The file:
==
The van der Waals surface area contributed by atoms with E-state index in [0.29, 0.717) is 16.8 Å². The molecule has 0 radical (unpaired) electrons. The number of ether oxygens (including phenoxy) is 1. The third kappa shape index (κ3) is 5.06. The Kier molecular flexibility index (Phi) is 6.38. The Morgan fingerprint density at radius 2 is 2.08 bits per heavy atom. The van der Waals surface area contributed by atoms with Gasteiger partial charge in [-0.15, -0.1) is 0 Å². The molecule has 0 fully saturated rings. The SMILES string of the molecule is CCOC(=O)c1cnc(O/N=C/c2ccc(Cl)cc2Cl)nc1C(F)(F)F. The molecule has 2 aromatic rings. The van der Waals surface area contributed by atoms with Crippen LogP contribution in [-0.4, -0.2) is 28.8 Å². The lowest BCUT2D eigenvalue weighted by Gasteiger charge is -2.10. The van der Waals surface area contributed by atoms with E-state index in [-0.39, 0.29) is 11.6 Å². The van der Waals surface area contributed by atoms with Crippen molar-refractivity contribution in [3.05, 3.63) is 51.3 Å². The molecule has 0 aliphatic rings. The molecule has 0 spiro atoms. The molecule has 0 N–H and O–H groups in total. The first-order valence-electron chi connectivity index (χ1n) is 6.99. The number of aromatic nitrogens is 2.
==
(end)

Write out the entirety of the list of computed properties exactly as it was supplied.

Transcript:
The van der Waals surface area contributed by atoms with E-state index in [0.29, 0.717) is 16.8 Å². The molecule has 0 radical (unpaired) electrons. The number of ether oxygens (including phenoxy) is 1. The third kappa shape index (κ3) is 5.06. The Kier molecular flexibility index (Phi) is 6.38. The Morgan fingerprint density at radius 2 is 2.08 bits per heavy atom. The van der Waals surface area contributed by atoms with Gasteiger partial charge in [-0.15, -0.1) is 0 Å². The molecule has 0 fully saturated rings. The SMILES string of the molecule is CCOC(=O)c1cnc(O/N=C/c2ccc(Cl)cc2Cl)nc1C(F)(F)F. The molecule has 2 aromatic rings. The van der Waals surface area contributed by atoms with Crippen LogP contribution in [-0.4, -0.2) is 28.8 Å². The lowest BCUT2D eigenvalue weighted by Gasteiger charge is -2.10. The van der Waals surface area contributed by atoms with E-state index in [-0.39, 0.29) is 11.6 Å². The van der Waals surface area contributed by atoms with Crippen molar-refractivity contribution in [3.05, 3.63) is 51.3 Å². The molecule has 0 aliphatic rings. The molecule has 0 spiro atoms. The molecule has 0 N–H and O–H groups in total. The first-order valence-electron chi connectivity index (χ1n) is 6.99. The number of aromatic nitrogens is 2.